Rio de Janeiro's Carnival is well-known for being a huge cultural celebration that draws in millions of Brazilians and tourists alike, all of whom hope to bask in the exuberance of the massive event. Each year Brazil's biggest television network, Globo, selects a Globeleza carnival queen, who is picked from obscurity and hyper-sexualized to become the star of the entire carnival. In 2013, Nayara Justino, a black Brazilian, was voted by the public to reign as the Globeleza, only to later be dethroned and replaced by a woman with much lighter skin for unknown reasons.
Since 1993, the Globeleza has usually been a woman with fair skin and of mixed Afro-descendants. The winner often becomes a household name, appearing in videos and photos. Justino says in the documentary that she grew up hoping that one day, she too, would hold the title.
“Brazilian TV’s carnival queen has always been light-skinned. But that didn’t stop me from applying when Globo held the first public competition to find a new carnival queen in 2013,” Justino says in the documentary. But her eventual win was short-lived once videos and photos of her as the new Globeleza went public.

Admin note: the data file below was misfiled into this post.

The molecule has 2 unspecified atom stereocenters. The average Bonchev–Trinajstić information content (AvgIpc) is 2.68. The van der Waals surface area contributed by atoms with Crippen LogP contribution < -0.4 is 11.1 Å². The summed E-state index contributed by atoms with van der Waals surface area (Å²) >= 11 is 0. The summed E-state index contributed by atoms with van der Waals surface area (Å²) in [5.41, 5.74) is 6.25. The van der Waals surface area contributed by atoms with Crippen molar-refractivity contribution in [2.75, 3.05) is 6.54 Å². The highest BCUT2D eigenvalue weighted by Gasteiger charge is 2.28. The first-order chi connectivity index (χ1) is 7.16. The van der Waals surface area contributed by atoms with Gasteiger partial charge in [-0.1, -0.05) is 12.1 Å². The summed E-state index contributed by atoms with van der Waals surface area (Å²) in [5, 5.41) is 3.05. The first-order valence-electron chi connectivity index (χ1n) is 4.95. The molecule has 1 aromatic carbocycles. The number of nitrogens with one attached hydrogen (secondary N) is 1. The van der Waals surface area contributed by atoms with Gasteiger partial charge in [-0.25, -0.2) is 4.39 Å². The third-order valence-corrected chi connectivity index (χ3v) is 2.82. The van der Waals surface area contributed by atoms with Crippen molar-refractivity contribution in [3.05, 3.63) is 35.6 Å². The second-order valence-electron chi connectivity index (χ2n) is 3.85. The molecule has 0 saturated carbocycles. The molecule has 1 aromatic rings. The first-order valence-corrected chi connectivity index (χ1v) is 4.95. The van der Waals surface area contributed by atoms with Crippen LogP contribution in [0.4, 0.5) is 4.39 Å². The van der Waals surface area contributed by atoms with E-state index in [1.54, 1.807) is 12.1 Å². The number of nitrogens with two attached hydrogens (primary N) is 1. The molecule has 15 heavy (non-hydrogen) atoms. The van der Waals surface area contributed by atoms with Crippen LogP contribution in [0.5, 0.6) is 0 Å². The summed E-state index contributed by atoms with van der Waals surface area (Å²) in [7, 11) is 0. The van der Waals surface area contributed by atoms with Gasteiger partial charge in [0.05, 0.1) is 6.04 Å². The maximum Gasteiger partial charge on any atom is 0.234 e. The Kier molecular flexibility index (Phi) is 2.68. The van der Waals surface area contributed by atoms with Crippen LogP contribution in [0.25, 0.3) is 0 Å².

"Lots of people were talking about the color of her skin because she was black and there had never been a black Globeleza before," Rayla Souza, a friend of Justino, says in the documentary.
"People came on my Facebook page, calling me 'monkey' and 'darkie,'" Justino says. There was a tremendous backlash from both white and black Brazilians.
"It was the racism that hurt me most of all. And the racism wasn't just from white people, it came from black people, too," Justino says of the negative commentary she received.
A few days after the public's harsh reaction, she says that she was thanked by Globo for her contribution and terminated from the role. Soon after, she was replaced without a public vote by a light-skinned woman.
Globo gave a response to The Guardian in regards to its termination of Justino's contract:
Globo does not base its contracts on skin colour. Actors are chosen according to their artistic fitness for the role. The same criteria applies to the choice of Globeleza, where artistic merit prevails.
"I hope to inspire young black girls," Justino told The Huffington Post in regards to why she wanted to do the documentary and the message she hopes to give other young women who watch it. "Never give up."
Justino told HuffPost that as far as the state of race relations today in Brazil goes, "We've still got a long way ahead."
Check out the full documentary on Nayara Justino's story above.
Also on HuffPost:
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